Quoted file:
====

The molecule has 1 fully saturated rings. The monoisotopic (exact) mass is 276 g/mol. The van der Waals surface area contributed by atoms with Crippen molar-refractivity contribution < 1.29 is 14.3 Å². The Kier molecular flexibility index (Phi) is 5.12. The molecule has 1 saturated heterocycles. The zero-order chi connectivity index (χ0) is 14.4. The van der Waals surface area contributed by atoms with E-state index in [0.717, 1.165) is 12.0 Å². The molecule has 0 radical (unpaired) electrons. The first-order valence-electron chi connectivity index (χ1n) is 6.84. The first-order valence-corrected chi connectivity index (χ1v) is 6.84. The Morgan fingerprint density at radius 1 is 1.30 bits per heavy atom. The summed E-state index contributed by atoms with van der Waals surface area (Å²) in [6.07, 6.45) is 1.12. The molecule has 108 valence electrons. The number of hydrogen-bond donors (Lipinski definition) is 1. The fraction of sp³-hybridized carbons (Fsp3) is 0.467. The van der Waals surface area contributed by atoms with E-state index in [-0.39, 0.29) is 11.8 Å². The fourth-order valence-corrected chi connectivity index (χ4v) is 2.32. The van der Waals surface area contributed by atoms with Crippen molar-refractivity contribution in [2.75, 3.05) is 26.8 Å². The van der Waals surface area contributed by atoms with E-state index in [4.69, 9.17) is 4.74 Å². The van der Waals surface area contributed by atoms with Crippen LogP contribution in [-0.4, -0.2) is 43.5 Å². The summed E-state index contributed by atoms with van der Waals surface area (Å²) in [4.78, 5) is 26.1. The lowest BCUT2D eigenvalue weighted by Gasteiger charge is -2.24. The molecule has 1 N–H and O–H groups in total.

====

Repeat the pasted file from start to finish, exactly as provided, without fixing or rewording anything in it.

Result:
The molecule has 1 fully saturated rings. The monoisotopic (exact) mass is 276 g/mol. The van der Waals surface area contributed by atoms with Crippen molar-refractivity contribution < 1.29 is 14.3 Å². The Kier molecular flexibility index (Phi) is 5.12. The molecule has 1 saturated heterocycles. The zero-order chi connectivity index (χ0) is 14.4. The van der Waals surface area contributed by atoms with E-state index in [0.717, 1.165) is 12.0 Å². The molecule has 0 radical (unpaired) electrons. The first-order valence-electron chi connectivity index (χ1n) is 6.84. The first-order valence-corrected chi connectivity index (χ1v) is 6.84. The Morgan fingerprint density at radius 1 is 1.30 bits per heavy atom. The summed E-state index contributed by atoms with van der Waals surface area (Å²) in [6.07, 6.45) is 1.12. The molecule has 108 valence electrons. The number of hydrogen-bond donors (Lipinski definition) is 1. The fraction of sp³-hybridized carbons (Fsp3) is 0.467. The van der Waals surface area contributed by atoms with E-state index in [-0.39, 0.29) is 11.8 Å². The fourth-order valence-corrected chi connectivity index (χ4v) is 2.32. The van der Waals surface area contributed by atoms with Crippen molar-refractivity contribution in [2.75, 3.05) is 26.8 Å². The van der Waals surface area contributed by atoms with E-state index in [4.69, 9.17) is 4.74 Å². The van der Waals surface area contributed by atoms with Crippen LogP contribution in [-0.4, -0.2) is 43.5 Å². The summed E-state index contributed by atoms with van der Waals surface area (Å²) in [4.78, 5) is 26.1. The lowest BCUT2D eigenvalue weighted by Gasteiger charge is -2.24. The molecule has 1 N–H and O–H groups in total.